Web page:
A special Lecture in Switzerland
Alois Fürstner honored with the Heilbronner-Hückel Lecture
Professor Alois Fürstner of the Max Planck Institut für Kohlenforschung receives a special award in Switzerland. The Heilbronner-Hückel Lecture is named after two professors.
A framework agreement from 2009 between the Swiss and the German Chemical Societies arranges for an annually alternating lecture series given by a scientist in the respective neighboring country. This series is named after Prof. Edgar Heilbronner (Munich 1921 - Herrliberg 2006) and Prof. Erich Hückel (Berlin 1896 - Marburg 1980).
Erich Hückel studied physics and mathematics at the University of Göttingen and got his Habilitation at the ETH Zürich; he is considered a pioneer of quantum chemistry. His arguably most important scientific achievement is the formulation of the Hückel approximation and the resulting "Hückel rule" of aromaticity, which is now textbook knowledge.
Edgar Heilbronner emigrated with his wife to Switzerland before the Nazi regime. He studied chemistry at the ETH Zürich, where he later also made his Habilitation; in 1968 he moved to the University of Basel. As a theoretical chemist, he was strongly committed to the further development of the Hückel approximation; in 1964, he postulated the existence of aromatic compounds with the topology of a Möbius strip. The first compound of this kind was prepared only after the turn of the millennium.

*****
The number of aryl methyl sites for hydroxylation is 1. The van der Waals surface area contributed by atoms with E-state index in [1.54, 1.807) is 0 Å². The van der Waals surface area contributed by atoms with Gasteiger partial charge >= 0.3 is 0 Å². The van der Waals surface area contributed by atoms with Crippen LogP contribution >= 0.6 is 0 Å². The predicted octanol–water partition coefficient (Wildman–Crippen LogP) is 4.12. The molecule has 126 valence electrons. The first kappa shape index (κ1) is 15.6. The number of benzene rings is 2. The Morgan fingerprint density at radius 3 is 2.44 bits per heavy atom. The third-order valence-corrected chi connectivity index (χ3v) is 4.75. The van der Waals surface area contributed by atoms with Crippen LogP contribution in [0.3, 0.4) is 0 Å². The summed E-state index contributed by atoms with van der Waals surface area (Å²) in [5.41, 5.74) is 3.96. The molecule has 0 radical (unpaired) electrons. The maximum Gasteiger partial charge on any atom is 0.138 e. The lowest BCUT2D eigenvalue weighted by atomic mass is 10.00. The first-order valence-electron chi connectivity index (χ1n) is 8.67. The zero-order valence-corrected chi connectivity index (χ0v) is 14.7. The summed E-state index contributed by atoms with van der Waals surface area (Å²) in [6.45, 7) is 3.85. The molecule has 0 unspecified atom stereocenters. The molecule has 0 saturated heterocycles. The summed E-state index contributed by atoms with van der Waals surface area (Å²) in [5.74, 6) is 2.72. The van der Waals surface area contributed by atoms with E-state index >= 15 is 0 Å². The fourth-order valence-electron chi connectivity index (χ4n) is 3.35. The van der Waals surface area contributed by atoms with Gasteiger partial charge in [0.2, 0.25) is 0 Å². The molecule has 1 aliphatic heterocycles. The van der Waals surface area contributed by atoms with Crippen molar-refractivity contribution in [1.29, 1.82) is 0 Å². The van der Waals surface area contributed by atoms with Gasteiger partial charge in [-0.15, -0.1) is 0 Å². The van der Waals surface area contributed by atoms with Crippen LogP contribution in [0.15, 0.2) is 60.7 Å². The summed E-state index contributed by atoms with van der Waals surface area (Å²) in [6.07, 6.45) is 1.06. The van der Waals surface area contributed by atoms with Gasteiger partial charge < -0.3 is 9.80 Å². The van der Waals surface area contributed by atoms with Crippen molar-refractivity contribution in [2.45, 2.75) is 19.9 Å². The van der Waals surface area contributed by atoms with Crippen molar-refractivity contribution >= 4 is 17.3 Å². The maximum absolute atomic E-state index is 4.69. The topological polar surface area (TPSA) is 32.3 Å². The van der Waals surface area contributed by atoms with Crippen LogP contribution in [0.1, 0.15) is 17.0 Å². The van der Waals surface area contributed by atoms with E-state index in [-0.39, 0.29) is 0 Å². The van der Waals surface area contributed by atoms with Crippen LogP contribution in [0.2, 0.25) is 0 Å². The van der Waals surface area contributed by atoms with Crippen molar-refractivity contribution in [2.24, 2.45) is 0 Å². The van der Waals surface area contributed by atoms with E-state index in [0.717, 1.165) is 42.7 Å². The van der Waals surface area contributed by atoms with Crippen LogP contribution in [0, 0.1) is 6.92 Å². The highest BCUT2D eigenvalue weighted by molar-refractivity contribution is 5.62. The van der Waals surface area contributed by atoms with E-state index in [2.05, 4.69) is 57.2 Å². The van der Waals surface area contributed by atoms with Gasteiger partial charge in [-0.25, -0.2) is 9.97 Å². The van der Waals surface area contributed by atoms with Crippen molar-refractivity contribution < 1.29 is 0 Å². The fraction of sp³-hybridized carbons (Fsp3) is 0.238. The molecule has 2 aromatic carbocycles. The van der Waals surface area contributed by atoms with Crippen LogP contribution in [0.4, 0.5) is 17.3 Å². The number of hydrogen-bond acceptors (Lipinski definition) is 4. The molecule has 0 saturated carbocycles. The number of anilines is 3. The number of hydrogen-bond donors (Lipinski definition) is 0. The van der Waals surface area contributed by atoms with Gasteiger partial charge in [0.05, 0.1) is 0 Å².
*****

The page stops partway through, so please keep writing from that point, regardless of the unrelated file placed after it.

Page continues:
This October, Alois Fürstner made up for the Heilbronner-Hückel lecture series originally planned for last year. In addition to the kick-off event at the ETH Zürich (the photograph shows him with Prof. Bill Morandi and Prof. em. Martin Quack), his lectures on organometallic catalysis research and natural product synthesis brought him to the EPFL Lausanne and the Universities of Basel, Bern and Zürich.